Over time the show evolved into an ensemble drama. The motorbike-riding Aidensfield village bobby, the role originally played by Berry, continued to be central to the storylines, but in later series the main cast was listed in alphabetical order on the opening credits, reflecting its standing as an ensemble piece with no clear "star". In the 2005 series no fewer than twelve regular actors had their names and faces included in the opening credits—at the time a record for any British series. In series 18 (2008–10) this had increased to thirteen. The record has since been broken by Holby City, which during the later stages of its 2009–10 series had sixteen regular actors appearing and listed in the opening credits.

Although Heartbeat is often criticised for seeing the 1960s through rose-tinted spectacles, in reality it has tended to avoid the usual "swinging sixties" clichés[citation needed]. If there is a cultural revolution going on, then it's not going on in Aidensfield and Ashfordly. Some episodes do, however, make reference to swinging sixties culture, as well as to hippies and psychedelia, usually imposed on the community by outsiders. Sixties pop music is prominent, forming the soundtrack to the show. Songs of the 1950s have also been heard and occasionally records from the 1970s appear, anachronistically, on the soundtrack (The Hollies' 1974 hit "The Air That I Breathe" being an example). In an extreme example (and perhaps a deliberate effort to confound expectations), the closing scene of the series 17 episode "You Never Can Tell" is accompanied by the Flying Pickets' 1983 hit, "Only You".

Although its storylines regularly involve serious crimes and human tragedy, later series of Heartbeat deal with these themes in a relatively cosy and comfortable manner compared to many modern TV police dramas, and much of the grittiness and social realism of the early series disappeared. Episode 16.14 ("Another Little Piece Of My Heart") was given a warning before airing on ITV due to its "containing scenes of domestic violence".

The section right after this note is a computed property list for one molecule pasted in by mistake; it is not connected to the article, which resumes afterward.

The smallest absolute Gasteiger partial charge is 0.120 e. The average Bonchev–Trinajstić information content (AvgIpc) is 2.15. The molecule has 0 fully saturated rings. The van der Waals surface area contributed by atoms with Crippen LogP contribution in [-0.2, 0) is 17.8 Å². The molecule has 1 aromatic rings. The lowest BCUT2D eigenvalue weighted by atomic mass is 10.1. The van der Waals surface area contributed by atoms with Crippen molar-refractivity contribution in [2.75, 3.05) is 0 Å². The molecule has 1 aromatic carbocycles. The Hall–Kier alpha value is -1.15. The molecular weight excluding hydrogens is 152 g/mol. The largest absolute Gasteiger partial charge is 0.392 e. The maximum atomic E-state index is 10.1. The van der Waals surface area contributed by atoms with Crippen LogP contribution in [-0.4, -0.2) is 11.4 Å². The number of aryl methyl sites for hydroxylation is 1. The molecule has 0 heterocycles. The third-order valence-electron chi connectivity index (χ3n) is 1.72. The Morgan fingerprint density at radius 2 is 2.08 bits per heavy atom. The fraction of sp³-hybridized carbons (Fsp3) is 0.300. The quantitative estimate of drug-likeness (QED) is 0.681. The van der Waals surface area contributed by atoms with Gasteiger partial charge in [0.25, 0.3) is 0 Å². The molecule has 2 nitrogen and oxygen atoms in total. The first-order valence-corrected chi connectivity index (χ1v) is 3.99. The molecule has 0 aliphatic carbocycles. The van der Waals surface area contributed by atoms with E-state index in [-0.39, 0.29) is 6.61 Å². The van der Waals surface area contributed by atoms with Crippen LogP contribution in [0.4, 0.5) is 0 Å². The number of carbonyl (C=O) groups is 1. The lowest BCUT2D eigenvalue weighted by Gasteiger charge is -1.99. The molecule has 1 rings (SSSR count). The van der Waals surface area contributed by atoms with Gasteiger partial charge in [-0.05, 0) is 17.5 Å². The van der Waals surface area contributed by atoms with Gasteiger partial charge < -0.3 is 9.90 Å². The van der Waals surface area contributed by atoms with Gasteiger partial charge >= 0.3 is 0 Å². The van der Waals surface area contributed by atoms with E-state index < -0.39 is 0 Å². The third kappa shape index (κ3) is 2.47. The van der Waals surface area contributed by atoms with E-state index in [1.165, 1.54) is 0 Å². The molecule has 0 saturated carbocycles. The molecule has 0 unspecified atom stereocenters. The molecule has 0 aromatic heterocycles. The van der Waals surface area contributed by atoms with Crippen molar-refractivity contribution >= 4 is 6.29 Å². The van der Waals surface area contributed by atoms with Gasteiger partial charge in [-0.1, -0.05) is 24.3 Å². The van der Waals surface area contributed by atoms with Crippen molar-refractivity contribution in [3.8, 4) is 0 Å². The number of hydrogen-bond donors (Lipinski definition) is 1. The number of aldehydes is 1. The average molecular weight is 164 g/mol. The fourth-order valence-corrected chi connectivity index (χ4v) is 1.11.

Plot[edit]

First series[edit]

The first series dealt mainly with the experiences of a young married couple, PC Nick Rowan and Doctor Kate Rowan, arriving in a small North Riding village after living in London. Both faced initial suspicion from the villagers, but over the course of the series came to be accepted as part of the community. The stories focused almost entirely on the experiences of the two main characters. The build-up to the wedding of Sandra and Alan, two youngsters from the village, provided a running thread through the first series. However, Sandra and Alan were never seen, or even mentioned, after the first series.

Subsequent series[edit]

Nick Berry as PC Nick Rowan
(Heartbeat book cover)

Once the characters had settled in, subsequent series focused more on criminal and medical storylines, with a greater role for the other policemen at the Ashfordly station, who had appeared in the first series but only as quite minor supporting characters. Various new characters were introduced along the way, such as Gina Ward (played by Tricia Penrose), who would eventually become landlady of the Aidensfield Arms village pub, Bernie Scripps (Peter Benson), undertaker and proprietor of the Aidensfield Garage, and David Stockwell (David Lonsdale), hired hand and taxi/lorry driver. After Kate Rowan's death from leukaemia, Nick Rowan gained a new love interest, teacher Jo Weston Juliette Gruber. The two married and emigrated to Canada, and the central role of local Aidensfield bobby subsequently changed hands several times – as did the role of Aidensfield doctor. These and numerous other changes to the cast that took place over eighteen series are detailed at List of Heartbeat characters.